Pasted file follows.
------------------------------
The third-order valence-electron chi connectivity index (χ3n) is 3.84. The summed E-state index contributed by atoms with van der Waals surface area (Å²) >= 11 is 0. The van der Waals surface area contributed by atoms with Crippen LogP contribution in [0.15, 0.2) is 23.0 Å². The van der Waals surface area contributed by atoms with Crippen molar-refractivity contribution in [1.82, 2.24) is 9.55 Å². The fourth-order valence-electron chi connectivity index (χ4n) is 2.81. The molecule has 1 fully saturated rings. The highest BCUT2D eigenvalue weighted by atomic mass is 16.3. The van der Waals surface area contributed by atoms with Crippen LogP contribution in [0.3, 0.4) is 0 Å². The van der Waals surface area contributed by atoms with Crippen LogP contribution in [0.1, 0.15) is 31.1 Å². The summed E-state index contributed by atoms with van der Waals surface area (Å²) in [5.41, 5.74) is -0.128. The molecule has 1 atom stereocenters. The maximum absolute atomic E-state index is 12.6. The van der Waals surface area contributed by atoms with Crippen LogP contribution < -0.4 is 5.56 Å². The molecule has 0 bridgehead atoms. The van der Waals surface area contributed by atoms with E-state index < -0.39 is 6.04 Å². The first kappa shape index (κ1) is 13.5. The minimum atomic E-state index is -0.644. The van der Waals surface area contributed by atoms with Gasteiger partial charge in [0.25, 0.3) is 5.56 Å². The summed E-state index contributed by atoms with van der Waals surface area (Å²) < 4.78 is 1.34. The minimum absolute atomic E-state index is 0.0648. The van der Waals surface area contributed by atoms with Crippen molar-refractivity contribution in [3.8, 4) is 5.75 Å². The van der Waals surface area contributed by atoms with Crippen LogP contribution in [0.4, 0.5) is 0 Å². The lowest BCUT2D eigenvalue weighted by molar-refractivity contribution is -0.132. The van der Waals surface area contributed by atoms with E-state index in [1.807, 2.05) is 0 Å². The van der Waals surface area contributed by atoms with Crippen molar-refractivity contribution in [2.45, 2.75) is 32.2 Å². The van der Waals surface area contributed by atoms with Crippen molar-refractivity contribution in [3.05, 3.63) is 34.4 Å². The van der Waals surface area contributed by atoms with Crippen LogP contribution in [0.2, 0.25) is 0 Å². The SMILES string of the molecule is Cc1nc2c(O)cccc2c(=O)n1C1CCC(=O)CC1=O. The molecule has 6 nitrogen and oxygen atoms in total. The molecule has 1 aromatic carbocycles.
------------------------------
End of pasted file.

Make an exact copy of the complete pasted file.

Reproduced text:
The third-order valence-electron chi connectivity index (χ3n) is 3.84. The summed E-state index contributed by atoms with van der Waals surface area (Å²) >= 11 is 0. The van der Waals surface area contributed by atoms with Crippen LogP contribution in [0.15, 0.2) is 23.0 Å². The van der Waals surface area contributed by atoms with Crippen molar-refractivity contribution in [1.82, 2.24) is 9.55 Å². The fourth-order valence-electron chi connectivity index (χ4n) is 2.81. The molecule has 1 fully saturated rings. The highest BCUT2D eigenvalue weighted by atomic mass is 16.3. The van der Waals surface area contributed by atoms with Crippen LogP contribution in [0.3, 0.4) is 0 Å². The van der Waals surface area contributed by atoms with Crippen LogP contribution in [0.1, 0.15) is 31.1 Å². The summed E-state index contributed by atoms with van der Waals surface area (Å²) in [5.41, 5.74) is -0.128. The molecule has 1 atom stereocenters. The maximum absolute atomic E-state index is 12.6. The van der Waals surface area contributed by atoms with Crippen LogP contribution < -0.4 is 5.56 Å². The molecule has 0 bridgehead atoms. The van der Waals surface area contributed by atoms with E-state index < -0.39 is 6.04 Å². The first kappa shape index (κ1) is 13.5. The minimum atomic E-state index is -0.644. The van der Waals surface area contributed by atoms with Gasteiger partial charge in [0.25, 0.3) is 5.56 Å². The summed E-state index contributed by atoms with van der Waals surface area (Å²) < 4.78 is 1.34. The minimum absolute atomic E-state index is 0.0648. The van der Waals surface area contributed by atoms with Crippen molar-refractivity contribution in [3.8, 4) is 5.75 Å². The van der Waals surface area contributed by atoms with Crippen LogP contribution in [0.4, 0.5) is 0 Å². The lowest BCUT2D eigenvalue weighted by molar-refractivity contribution is -0.132. The van der Waals surface area contributed by atoms with E-state index in [1.807, 2.05) is 0 Å². The van der Waals surface area contributed by atoms with Crippen molar-refractivity contribution in [2.45, 2.75) is 32.2 Å². The van der Waals surface area contributed by atoms with Crippen molar-refractivity contribution in [3.05, 3.63) is 34.4 Å². The van der Waals surface area contributed by atoms with Crippen LogP contribution in [0.2, 0.25) is 0 Å². The SMILES string of the molecule is Cc1nc2c(O)cccc2c(=O)n1C1CCC(=O)CC1=O. The molecule has 6 nitrogen and oxygen atoms in total. The molecule has 1 aromatic carbocycles.